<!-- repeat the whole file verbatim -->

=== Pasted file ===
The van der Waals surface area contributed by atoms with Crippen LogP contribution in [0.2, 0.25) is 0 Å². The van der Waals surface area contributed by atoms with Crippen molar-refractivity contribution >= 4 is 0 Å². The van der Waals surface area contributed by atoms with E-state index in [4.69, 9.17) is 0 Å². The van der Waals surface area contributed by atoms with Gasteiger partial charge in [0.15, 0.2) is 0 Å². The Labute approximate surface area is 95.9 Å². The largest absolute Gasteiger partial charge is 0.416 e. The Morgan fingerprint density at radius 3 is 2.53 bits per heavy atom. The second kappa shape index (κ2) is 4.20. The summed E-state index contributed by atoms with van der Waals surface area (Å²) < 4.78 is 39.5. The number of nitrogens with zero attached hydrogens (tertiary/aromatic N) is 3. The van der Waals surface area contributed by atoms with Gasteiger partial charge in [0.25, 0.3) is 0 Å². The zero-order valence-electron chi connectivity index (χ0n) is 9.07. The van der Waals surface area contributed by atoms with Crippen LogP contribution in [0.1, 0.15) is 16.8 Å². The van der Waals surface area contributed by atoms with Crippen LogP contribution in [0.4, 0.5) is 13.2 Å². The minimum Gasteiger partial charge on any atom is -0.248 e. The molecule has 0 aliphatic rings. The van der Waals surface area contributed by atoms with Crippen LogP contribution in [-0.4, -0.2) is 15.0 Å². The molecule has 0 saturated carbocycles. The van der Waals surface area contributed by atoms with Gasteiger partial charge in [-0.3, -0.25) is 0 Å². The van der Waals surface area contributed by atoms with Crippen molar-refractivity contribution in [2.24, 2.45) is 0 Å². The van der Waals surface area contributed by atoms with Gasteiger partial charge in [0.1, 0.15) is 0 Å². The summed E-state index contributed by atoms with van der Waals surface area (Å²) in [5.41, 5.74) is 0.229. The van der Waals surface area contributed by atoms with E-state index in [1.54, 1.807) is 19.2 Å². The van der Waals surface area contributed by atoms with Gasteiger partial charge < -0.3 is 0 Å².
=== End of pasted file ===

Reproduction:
The van der Waals surface area contributed by atoms with Crippen LogP contribution in [0.2, 0.25) is 0 Å². The van der Waals surface area contributed by atoms with Crippen molar-refractivity contribution >= 4 is 0 Å². The van der Waals surface area contributed by atoms with E-state index in [4.69, 9.17) is 0 Å². The van der Waals surface area contributed by atoms with Gasteiger partial charge in [0.15, 0.2) is 0 Å². The Labute approximate surface area is 95.9 Å². The largest absolute Gasteiger partial charge is 0.416 e. The Morgan fingerprint density at radius 3 is 2.53 bits per heavy atom. The second kappa shape index (κ2) is 4.20. The summed E-state index contributed by atoms with van der Waals surface area (Å²) < 4.78 is 39.5. The number of nitrogens with zero attached hydrogens (tertiary/aromatic N) is 3. The van der Waals surface area contributed by atoms with Gasteiger partial charge in [0.25, 0.3) is 0 Å². The zero-order valence-electron chi connectivity index (χ0n) is 9.07. The van der Waals surface area contributed by atoms with Crippen LogP contribution in [0.1, 0.15) is 16.8 Å². The van der Waals surface area contributed by atoms with Crippen LogP contribution in [0.4, 0.5) is 13.2 Å². The minimum Gasteiger partial charge on any atom is -0.248 e. The molecule has 0 aliphatic rings. The van der Waals surface area contributed by atoms with Crippen LogP contribution in [-0.4, -0.2) is 15.0 Å². The molecule has 0 saturated carbocycles. The van der Waals surface area contributed by atoms with Gasteiger partial charge in [-0.3, -0.25) is 0 Å². The van der Waals surface area contributed by atoms with Crippen molar-refractivity contribution in [2.24, 2.45) is 0 Å². The van der Waals surface area contributed by atoms with Gasteiger partial charge in [0.1, 0.15) is 0 Å². The summed E-state index contributed by atoms with van der Waals surface area (Å²) in [5.41, 5.74) is 0.229. The van der Waals surface area contributed by atoms with E-state index in [1.54, 1.807) is 19.2 Å². The van der Waals surface area contributed by atoms with Gasteiger partial charge < -0.3 is 0 Å².